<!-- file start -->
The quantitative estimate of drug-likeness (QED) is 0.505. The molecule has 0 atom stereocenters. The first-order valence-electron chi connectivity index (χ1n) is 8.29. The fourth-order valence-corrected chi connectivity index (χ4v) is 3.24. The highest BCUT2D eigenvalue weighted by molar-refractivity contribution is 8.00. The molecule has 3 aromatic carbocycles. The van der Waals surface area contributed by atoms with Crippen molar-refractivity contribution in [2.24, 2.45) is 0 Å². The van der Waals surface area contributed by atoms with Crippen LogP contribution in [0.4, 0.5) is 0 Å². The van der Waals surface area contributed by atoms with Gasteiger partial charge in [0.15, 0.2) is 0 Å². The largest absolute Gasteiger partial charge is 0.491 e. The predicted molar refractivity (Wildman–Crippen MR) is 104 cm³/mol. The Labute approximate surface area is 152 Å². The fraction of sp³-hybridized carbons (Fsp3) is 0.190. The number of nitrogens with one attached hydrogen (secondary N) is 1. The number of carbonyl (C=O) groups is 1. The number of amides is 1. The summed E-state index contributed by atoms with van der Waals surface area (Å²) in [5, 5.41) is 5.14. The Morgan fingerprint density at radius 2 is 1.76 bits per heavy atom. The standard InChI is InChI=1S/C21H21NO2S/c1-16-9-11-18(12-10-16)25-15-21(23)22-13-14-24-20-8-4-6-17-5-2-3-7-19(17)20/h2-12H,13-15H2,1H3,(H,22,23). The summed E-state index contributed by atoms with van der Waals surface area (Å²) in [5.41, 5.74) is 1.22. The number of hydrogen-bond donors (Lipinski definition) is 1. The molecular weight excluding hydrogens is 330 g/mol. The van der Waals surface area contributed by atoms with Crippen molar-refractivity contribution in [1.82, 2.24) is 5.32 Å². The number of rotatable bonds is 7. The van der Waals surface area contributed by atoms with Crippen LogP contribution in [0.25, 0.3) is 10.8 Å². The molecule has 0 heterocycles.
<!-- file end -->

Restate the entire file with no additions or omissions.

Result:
The quantitative estimate of drug-likeness (QED) is 0.505. The molecule has 0 atom stereocenters. The first-order valence-electron chi connectivity index (χ1n) is 8.29. The fourth-order valence-corrected chi connectivity index (χ4v) is 3.24. The highest BCUT2D eigenvalue weighted by molar-refractivity contribution is 8.00. The molecule has 3 aromatic carbocycles. The van der Waals surface area contributed by atoms with Crippen molar-refractivity contribution in [2.24, 2.45) is 0 Å². The van der Waals surface area contributed by atoms with Crippen LogP contribution in [0.4, 0.5) is 0 Å². The van der Waals surface area contributed by atoms with Gasteiger partial charge in [0.15, 0.2) is 0 Å². The largest absolute Gasteiger partial charge is 0.491 e. The predicted molar refractivity (Wildman–Crippen MR) is 104 cm³/mol. The Labute approximate surface area is 152 Å². The fraction of sp³-hybridized carbons (Fsp3) is 0.190. The number of nitrogens with one attached hydrogen (secondary N) is 1. The number of carbonyl (C=O) groups is 1. The number of amides is 1. The summed E-state index contributed by atoms with van der Waals surface area (Å²) in [5, 5.41) is 5.14. The Morgan fingerprint density at radius 2 is 1.76 bits per heavy atom. The standard InChI is InChI=1S/C21H21NO2S/c1-16-9-11-18(12-10-16)25-15-21(23)22-13-14-24-20-8-4-6-17-5-2-3-7-19(17)20/h2-12H,13-15H2,1H3,(H,22,23). The summed E-state index contributed by atoms with van der Waals surface area (Å²) in [5.41, 5.74) is 1.22. The number of hydrogen-bond donors (Lipinski definition) is 1. The molecular weight excluding hydrogens is 330 g/mol. The van der Waals surface area contributed by atoms with Crippen molar-refractivity contribution in [1.82, 2.24) is 5.32 Å². The number of rotatable bonds is 7. The van der Waals surface area contributed by atoms with Crippen LogP contribution in [0.25, 0.3) is 10.8 Å². The molecule has 0 heterocycles.